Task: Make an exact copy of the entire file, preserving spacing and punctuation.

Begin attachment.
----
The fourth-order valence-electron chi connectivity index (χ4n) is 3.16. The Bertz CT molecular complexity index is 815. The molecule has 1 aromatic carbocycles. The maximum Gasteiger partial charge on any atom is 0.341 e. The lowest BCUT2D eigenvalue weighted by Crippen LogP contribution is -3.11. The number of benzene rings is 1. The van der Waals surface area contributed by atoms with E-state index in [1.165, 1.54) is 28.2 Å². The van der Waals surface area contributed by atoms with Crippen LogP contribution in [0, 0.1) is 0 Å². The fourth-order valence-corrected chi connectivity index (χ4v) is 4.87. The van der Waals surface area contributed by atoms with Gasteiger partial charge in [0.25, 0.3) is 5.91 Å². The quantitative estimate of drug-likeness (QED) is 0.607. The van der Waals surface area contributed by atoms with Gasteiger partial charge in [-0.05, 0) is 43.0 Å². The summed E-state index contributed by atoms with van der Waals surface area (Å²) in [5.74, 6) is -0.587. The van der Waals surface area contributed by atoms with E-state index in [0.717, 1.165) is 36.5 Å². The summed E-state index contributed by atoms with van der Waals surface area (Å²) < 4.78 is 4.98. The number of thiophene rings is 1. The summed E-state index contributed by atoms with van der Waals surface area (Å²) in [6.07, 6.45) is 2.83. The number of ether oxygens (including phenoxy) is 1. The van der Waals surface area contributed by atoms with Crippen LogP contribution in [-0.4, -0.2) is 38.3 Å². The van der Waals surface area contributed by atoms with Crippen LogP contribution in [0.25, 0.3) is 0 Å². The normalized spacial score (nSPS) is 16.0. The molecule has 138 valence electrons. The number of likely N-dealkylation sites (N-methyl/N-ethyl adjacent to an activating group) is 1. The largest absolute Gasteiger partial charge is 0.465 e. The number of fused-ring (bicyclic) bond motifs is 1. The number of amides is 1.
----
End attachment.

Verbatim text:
The fourth-order valence-electron chi connectivity index (χ4n) is 3.16. The Bertz CT molecular complexity index is 815. The molecule has 1 aromatic carbocycles. The maximum Gasteiger partial charge on any atom is 0.341 e. The lowest BCUT2D eigenvalue weighted by Crippen LogP contribution is -3.11. The number of benzene rings is 1. The van der Waals surface area contributed by atoms with E-state index in [1.165, 1.54) is 28.2 Å². The van der Waals surface area contributed by atoms with Crippen LogP contribution in [0, 0.1) is 0 Å². The fourth-order valence-corrected chi connectivity index (χ4v) is 4.87. The van der Waals surface area contributed by atoms with Gasteiger partial charge in [0.25, 0.3) is 5.91 Å². The quantitative estimate of drug-likeness (QED) is 0.607. The van der Waals surface area contributed by atoms with Gasteiger partial charge in [-0.05, 0) is 43.0 Å². The summed E-state index contributed by atoms with van der Waals surface area (Å²) in [5.74, 6) is -0.587. The van der Waals surface area contributed by atoms with E-state index in [0.717, 1.165) is 36.5 Å². The summed E-state index contributed by atoms with van der Waals surface area (Å²) < 4.78 is 4.98. The number of thiophene rings is 1. The summed E-state index contributed by atoms with van der Waals surface area (Å²) in [6.07, 6.45) is 2.83. The number of ether oxygens (including phenoxy) is 1. The van der Waals surface area contributed by atoms with Crippen LogP contribution in [-0.4, -0.2) is 38.3 Å². The van der Waals surface area contributed by atoms with Crippen LogP contribution in [0.25, 0.3) is 0 Å². The normalized spacial score (nSPS) is 16.0. The molecule has 138 valence electrons. The number of likely N-dealkylation sites (N-methyl/N-ethyl adjacent to an activating group) is 1. The largest absolute Gasteiger partial charge is 0.465 e. The number of fused-ring (bicyclic) bond motifs is 1. The number of amides is 1.